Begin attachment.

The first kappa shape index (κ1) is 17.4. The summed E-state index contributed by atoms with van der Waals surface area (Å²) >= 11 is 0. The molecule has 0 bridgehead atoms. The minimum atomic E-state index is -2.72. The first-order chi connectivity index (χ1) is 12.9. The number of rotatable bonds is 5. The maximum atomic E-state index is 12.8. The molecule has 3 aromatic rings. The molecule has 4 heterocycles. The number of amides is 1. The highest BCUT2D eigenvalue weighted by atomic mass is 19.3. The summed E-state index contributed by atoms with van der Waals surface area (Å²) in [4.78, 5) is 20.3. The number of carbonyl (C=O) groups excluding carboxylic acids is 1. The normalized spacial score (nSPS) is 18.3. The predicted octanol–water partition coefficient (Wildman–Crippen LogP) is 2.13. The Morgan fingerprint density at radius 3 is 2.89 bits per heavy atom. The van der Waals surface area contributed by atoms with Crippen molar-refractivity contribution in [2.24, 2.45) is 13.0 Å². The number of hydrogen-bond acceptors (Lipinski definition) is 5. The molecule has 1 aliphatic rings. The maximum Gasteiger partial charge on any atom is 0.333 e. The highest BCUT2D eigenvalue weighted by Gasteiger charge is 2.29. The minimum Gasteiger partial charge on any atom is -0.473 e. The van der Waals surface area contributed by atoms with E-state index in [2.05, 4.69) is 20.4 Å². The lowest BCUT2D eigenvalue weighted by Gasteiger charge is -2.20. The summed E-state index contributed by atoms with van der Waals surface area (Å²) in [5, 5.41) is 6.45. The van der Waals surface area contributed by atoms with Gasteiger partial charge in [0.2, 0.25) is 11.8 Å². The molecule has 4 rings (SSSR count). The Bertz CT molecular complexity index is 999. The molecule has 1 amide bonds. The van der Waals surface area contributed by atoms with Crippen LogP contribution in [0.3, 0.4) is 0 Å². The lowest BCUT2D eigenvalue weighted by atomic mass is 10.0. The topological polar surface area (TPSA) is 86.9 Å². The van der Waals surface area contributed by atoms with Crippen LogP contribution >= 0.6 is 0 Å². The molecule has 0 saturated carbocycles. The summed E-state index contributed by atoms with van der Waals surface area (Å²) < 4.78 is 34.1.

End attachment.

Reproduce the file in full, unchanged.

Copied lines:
The first kappa shape index (κ1) is 17.4. The summed E-state index contributed by atoms with van der Waals surface area (Å²) >= 11 is 0. The molecule has 0 bridgehead atoms. The minimum atomic E-state index is -2.72. The first-order chi connectivity index (χ1) is 12.9. The number of rotatable bonds is 5. The maximum atomic E-state index is 12.8. The molecule has 3 aromatic rings. The molecule has 4 heterocycles. The number of amides is 1. The highest BCUT2D eigenvalue weighted by atomic mass is 19.3. The summed E-state index contributed by atoms with van der Waals surface area (Å²) in [4.78, 5) is 20.3. The number of carbonyl (C=O) groups excluding carboxylic acids is 1. The normalized spacial score (nSPS) is 18.3. The predicted octanol–water partition coefficient (Wildman–Crippen LogP) is 2.13. The Morgan fingerprint density at radius 3 is 2.89 bits per heavy atom. The van der Waals surface area contributed by atoms with Crippen molar-refractivity contribution in [2.24, 2.45) is 13.0 Å². The number of hydrogen-bond acceptors (Lipinski definition) is 5. The molecule has 1 aliphatic rings. The maximum Gasteiger partial charge on any atom is 0.333 e. The highest BCUT2D eigenvalue weighted by Gasteiger charge is 2.29. The minimum Gasteiger partial charge on any atom is -0.473 e. The van der Waals surface area contributed by atoms with E-state index in [2.05, 4.69) is 20.4 Å². The lowest BCUT2D eigenvalue weighted by Gasteiger charge is -2.20. The summed E-state index contributed by atoms with van der Waals surface area (Å²) in [5, 5.41) is 6.45. The van der Waals surface area contributed by atoms with Gasteiger partial charge in [0.2, 0.25) is 11.8 Å². The molecule has 4 rings (SSSR count). The Bertz CT molecular complexity index is 999. The molecule has 1 amide bonds. The van der Waals surface area contributed by atoms with Crippen LogP contribution in [0.3, 0.4) is 0 Å². The lowest BCUT2D eigenvalue weighted by atomic mass is 10.0. The topological polar surface area (TPSA) is 86.9 Å². The van der Waals surface area contributed by atoms with Crippen LogP contribution >= 0.6 is 0 Å². The molecule has 0 saturated carbocycles. The summed E-state index contributed by atoms with van der Waals surface area (Å²) < 4.78 is 34.1.